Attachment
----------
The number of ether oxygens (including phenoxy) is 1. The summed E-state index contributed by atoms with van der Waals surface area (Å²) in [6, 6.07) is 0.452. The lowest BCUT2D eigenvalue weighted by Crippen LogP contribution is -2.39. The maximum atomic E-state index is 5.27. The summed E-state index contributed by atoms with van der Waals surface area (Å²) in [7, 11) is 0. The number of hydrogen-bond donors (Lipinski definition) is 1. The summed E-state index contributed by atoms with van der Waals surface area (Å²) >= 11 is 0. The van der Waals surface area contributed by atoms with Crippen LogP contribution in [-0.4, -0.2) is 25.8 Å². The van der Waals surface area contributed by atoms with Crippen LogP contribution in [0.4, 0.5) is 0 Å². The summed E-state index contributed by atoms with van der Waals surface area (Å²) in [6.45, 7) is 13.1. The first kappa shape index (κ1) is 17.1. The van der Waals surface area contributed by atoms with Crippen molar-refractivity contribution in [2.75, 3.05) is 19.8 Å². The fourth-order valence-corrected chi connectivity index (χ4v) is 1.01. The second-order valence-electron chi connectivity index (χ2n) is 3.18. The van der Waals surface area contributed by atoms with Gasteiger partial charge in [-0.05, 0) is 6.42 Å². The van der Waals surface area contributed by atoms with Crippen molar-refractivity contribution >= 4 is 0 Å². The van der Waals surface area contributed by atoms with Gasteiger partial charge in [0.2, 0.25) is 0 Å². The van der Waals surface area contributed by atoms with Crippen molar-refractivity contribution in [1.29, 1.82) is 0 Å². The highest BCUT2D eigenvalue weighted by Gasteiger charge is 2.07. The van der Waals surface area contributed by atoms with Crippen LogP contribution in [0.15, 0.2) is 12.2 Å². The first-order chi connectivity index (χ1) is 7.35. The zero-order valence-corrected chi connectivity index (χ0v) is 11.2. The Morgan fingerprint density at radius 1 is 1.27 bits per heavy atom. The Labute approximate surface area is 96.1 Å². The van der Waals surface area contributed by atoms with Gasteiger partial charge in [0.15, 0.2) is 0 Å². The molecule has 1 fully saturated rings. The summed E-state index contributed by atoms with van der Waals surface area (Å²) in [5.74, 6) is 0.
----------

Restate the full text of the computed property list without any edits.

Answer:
The number of ether oxygens (including phenoxy) is 1. The summed E-state index contributed by atoms with van der Waals surface area (Å²) in [6, 6.07) is 0.452. The lowest BCUT2D eigenvalue weighted by Crippen LogP contribution is -2.39. The maximum atomic E-state index is 5.27. The summed E-state index contributed by atoms with van der Waals surface area (Å²) in [7, 11) is 0. The number of hydrogen-bond donors (Lipinski definition) is 1. The summed E-state index contributed by atoms with van der Waals surface area (Å²) >= 11 is 0. The van der Waals surface area contributed by atoms with Crippen LogP contribution in [-0.4, -0.2) is 25.8 Å². The van der Waals surface area contributed by atoms with Crippen LogP contribution in [0.4, 0.5) is 0 Å². The summed E-state index contributed by atoms with van der Waals surface area (Å²) in [6.45, 7) is 13.1. The first kappa shape index (κ1) is 17.1. The van der Waals surface area contributed by atoms with Crippen molar-refractivity contribution in [2.75, 3.05) is 19.8 Å². The fourth-order valence-corrected chi connectivity index (χ4v) is 1.01. The second-order valence-electron chi connectivity index (χ2n) is 3.18. The van der Waals surface area contributed by atoms with Gasteiger partial charge in [-0.05, 0) is 6.42 Å². The van der Waals surface area contributed by atoms with Crippen molar-refractivity contribution >= 4 is 0 Å². The van der Waals surface area contributed by atoms with Gasteiger partial charge in [0.2, 0.25) is 0 Å². The van der Waals surface area contributed by atoms with Crippen molar-refractivity contribution in [1.29, 1.82) is 0 Å². The highest BCUT2D eigenvalue weighted by Gasteiger charge is 2.07. The van der Waals surface area contributed by atoms with Crippen LogP contribution in [0.15, 0.2) is 12.2 Å². The first-order chi connectivity index (χ1) is 7.35. The zero-order valence-corrected chi connectivity index (χ0v) is 11.2. The Morgan fingerprint density at radius 1 is 1.27 bits per heavy atom. The Labute approximate surface area is 96.1 Å². The van der Waals surface area contributed by atoms with Gasteiger partial charge in [0.15, 0.2) is 0 Å². The molecule has 1 fully saturated rings. The summed E-state index contributed by atoms with van der Waals surface area (Å²) in [5.74, 6) is 0.